Thursday, 31 May 2012

The Naked Truth

Exibit A
When we inspected the boat during our first visit, I noticed a patch of rust on the hull around the propeller shaft tube (see exhibit A).  “That’ll clean right up with a good wire brush and a new layer of gelcoat - nothing to worry about,” I was told. 

Exhibit B
We were convinced that the rust was actually coming from the junction of the tube and the prop shaft seal (see exhibit B), which is not particularly worrisome, and can, indeed, be fixed with a wire brush and a little extra polyesther putty.

Now that Spray is “naked like a worm”, as Patrick says, following the sand/water blast of the hull, we see that our trusty rust patch was actually the only thing plugging a crack between the shaft tube and the hull (see exhibit C).  How long it has been there and how much damage the infiltration has caused is unknown and largely unknowable without exploratory surgery.

Exhibit C
The mechanic offered an Armageddon scenario involving a completely rusted shaft tube and massive flooding, with a 30% chance of making it back to port before the boat sinks even with the bilge pumps operating at full capacity.  (Okay, those were not his exact words, but that's what I heard.)  Thankfully, for a mere 2000 Euros, it appears we can avoid all this.  We called in the big guns (Guru Bob and another motor-head friend) to get additional opinions.

In short, they both agree that this is not something to ignore or something that can be treated with a slap of putty in the offending areas.  Guru Bob drew us a graph of the problem, where the red circles indicate our leaks:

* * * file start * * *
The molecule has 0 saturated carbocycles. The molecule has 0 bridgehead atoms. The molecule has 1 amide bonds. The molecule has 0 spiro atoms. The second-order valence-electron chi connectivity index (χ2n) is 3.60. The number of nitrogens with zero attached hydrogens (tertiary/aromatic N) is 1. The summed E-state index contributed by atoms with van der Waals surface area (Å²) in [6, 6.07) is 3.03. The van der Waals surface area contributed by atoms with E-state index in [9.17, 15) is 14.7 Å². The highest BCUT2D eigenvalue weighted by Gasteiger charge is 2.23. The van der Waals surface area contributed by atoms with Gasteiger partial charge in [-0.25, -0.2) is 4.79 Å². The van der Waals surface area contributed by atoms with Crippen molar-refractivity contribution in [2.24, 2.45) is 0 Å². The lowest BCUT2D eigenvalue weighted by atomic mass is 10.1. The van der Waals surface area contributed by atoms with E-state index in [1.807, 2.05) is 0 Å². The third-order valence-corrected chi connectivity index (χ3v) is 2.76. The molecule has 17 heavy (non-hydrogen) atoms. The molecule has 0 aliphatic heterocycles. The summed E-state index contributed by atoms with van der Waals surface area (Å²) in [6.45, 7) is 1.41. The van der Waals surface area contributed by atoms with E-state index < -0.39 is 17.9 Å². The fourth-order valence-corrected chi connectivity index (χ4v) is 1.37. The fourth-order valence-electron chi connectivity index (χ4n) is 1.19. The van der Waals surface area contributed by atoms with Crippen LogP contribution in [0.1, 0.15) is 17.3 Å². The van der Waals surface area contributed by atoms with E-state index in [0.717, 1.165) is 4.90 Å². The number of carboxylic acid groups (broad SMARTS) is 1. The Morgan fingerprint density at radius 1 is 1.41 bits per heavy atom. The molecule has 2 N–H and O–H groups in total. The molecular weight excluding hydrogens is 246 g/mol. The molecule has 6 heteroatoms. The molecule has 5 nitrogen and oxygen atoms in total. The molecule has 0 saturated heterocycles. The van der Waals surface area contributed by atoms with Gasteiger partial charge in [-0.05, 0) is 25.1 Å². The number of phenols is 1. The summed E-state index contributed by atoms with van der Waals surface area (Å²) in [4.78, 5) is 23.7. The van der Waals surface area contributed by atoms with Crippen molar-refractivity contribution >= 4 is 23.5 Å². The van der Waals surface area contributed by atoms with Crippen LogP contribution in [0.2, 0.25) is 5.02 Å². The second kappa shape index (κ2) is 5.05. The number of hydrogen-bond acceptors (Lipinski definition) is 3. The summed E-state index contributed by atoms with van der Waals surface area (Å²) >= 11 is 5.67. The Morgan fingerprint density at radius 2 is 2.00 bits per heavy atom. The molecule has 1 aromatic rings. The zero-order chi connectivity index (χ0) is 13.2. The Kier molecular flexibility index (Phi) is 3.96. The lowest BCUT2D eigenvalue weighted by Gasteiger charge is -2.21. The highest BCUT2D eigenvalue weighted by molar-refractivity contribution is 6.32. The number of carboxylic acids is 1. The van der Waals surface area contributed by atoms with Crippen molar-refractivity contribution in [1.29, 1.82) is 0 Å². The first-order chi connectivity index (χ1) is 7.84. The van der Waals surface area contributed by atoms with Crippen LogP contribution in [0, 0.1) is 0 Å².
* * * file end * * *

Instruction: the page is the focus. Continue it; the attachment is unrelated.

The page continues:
Propellor Shaft Tubes 101 by Guru Bob.
We were lucky to be located next to an expert working on a neighbouring boat who overhead the conversation and came over with his hygrometer to check the humidity of the hull.  Everything was fine, even around the affected area.  This is not to say there is no infiltration but simply that the hull material itself has not absorbed any water.

As fate would have it, this discovery comes only 72 hours *BEFORE* we are supposed to sign the final bill of sale.  To be honest, if we can split the costs of replacing the shaft, seal, tube, and stratification, it may be to our advantage to go ahead and have the work done, even if the doomsday scenario is unlikely. The disadvantages?  1) stress in a negotiation process that has heretofore been exemplary, 2) 1000 Euros out of our pockets for the work, and 3) 2 more months in dry-dock !?  There are 2 “stratification guys” that work at our boat yard, and they have an accumulated 1000 hours of work in front of them before they can get to us.  This being France and this being summer, only one of them will be working at any given time in July or August.

Another new concern:  when I mentioned that the current owner had stratified the rudder a year ago, the expert raised his eyebrows in surprise and informed us that this tends to add a lot of weight to the rudder.  Having rapidly perused the Dehler Owner Association forum, it seems that the Dehlers have a rather sensitive rudder system, so now I’m a bit concerned about this potential problem as well.  The owner says it only added 3 kilograms, and anyway, the sandblast just removed it all.  Further investigation required.  For now, I hear a very large Gin and Tonic calling my name.